The current environment is forcing businesses to be nimble and react to the growing number of shipping challenges. However, Food said that the consumer goods market looking for alternatives to current routes creates a tighter market. Prices will become more unpredictable and capacity forecasts unreliable.

“The current challenges in shipping are being able to maintain a profitable ship rate with confidence to attract more stable and longer-term contracts,” Food said. “Everything is very short-term at present.”

However, there are solutions that businesses can implement to re-design their existing supply chain routes and strategies. These include reconfiguring their supply chain to focus more on near- and right shoring. As opposed to nearshoring, which is increasingly difficult in areas where production is not yet happening, right shoring is focused on placing business components in countries that offer the right combination of output quality and cost. While this is not an optimal solution, as the variations between country price standards mean that, at times, priorities like ESG are left by the wayside, this solution offers a temporary fix to businesses struggling with their supply chain management. 

Brands like CIHu are planning in other ways.

“In normal times, we would plan far enough ahead in our development cycle to accommodate vessel shipping, but because everything is so volatile, you run the risk of not receiving your goods in time and not having inventory to sell,” said Borromeo.

The brand is also sourcing more local U.S. factories to work with that are willing to handle smaller production runs.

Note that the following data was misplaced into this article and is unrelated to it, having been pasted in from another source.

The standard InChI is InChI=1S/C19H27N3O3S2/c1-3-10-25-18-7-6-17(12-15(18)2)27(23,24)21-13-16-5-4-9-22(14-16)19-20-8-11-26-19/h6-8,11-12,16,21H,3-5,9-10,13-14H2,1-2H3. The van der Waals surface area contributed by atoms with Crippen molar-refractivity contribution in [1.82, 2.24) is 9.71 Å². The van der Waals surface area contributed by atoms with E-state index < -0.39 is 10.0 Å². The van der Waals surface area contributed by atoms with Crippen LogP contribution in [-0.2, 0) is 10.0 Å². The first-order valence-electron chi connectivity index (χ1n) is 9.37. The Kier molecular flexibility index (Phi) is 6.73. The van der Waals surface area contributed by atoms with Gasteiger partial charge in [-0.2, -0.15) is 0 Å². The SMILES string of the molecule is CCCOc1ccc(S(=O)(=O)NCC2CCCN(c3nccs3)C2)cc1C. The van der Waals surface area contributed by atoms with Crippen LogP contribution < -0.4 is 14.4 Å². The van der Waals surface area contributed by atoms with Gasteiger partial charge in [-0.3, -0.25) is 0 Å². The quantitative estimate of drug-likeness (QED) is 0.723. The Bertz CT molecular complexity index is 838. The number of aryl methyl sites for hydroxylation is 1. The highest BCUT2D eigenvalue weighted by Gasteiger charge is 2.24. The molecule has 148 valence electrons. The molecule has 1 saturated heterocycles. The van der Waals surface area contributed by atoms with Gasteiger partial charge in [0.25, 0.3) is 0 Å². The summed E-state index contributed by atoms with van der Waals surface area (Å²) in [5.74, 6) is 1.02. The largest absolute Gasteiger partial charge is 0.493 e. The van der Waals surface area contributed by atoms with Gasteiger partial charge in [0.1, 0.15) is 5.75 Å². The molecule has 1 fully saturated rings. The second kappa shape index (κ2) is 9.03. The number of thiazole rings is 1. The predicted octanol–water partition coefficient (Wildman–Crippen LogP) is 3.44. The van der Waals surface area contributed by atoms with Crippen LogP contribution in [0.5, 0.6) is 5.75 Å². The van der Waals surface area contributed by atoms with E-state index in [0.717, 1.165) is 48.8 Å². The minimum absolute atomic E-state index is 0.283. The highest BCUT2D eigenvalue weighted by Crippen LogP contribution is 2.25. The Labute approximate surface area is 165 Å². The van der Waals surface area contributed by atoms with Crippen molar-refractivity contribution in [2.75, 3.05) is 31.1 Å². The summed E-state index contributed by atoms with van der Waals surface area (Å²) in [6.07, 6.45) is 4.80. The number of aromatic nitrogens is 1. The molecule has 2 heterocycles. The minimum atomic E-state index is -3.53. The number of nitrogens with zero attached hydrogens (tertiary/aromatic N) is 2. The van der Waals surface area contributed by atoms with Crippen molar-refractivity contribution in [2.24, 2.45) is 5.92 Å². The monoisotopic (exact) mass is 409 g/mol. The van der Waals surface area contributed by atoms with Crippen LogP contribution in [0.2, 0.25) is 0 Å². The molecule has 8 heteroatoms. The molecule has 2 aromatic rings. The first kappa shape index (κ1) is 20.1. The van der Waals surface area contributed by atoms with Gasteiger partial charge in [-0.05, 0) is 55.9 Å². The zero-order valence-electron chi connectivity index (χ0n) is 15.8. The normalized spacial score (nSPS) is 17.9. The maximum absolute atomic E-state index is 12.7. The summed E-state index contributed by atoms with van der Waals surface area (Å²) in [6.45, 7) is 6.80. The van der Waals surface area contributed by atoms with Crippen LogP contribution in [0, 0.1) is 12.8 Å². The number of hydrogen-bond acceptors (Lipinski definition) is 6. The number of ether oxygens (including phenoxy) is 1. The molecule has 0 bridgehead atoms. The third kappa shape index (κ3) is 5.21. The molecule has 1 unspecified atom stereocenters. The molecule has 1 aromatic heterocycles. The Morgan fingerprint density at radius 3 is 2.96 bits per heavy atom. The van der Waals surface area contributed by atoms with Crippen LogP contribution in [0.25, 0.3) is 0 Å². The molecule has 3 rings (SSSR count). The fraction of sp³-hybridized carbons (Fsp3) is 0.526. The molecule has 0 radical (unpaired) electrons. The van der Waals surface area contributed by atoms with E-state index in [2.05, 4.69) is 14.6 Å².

“Going forward, product development cycles will have to be extended to accommodate several months of vessel time,” said Borromeo. “There are negative implications to planning this way, as you’re not making real-time, data-based decisions on product development, which can lead to inventory overages as you’re not hitting the mark with what the customer wants.”

As the data on cross-industry shipping and freight is coming in, companies can work together as like-minded partners to accrue and analyze data to better understand the changing landscape and improve the taxonomy of risk discussion. This will overall create a more prepared fashion industry. This also extends to suppliers, which may be able to better plan ahead if they are more aware of how the market is changing and how brands are responding, as a result. 

“It’s important to assess risk across the supply chain, paying particular attention to bottleneck and pinch points. [It’s also important] to increase plan granularity and extend planned visibility to first-tier suppliers to ensure more intelligent decisions,” said Food. The focus should also be on dual-sourcing across multiple suppliers, he said, and understanding which materials the brand uses most to prioritize their supply for the brand.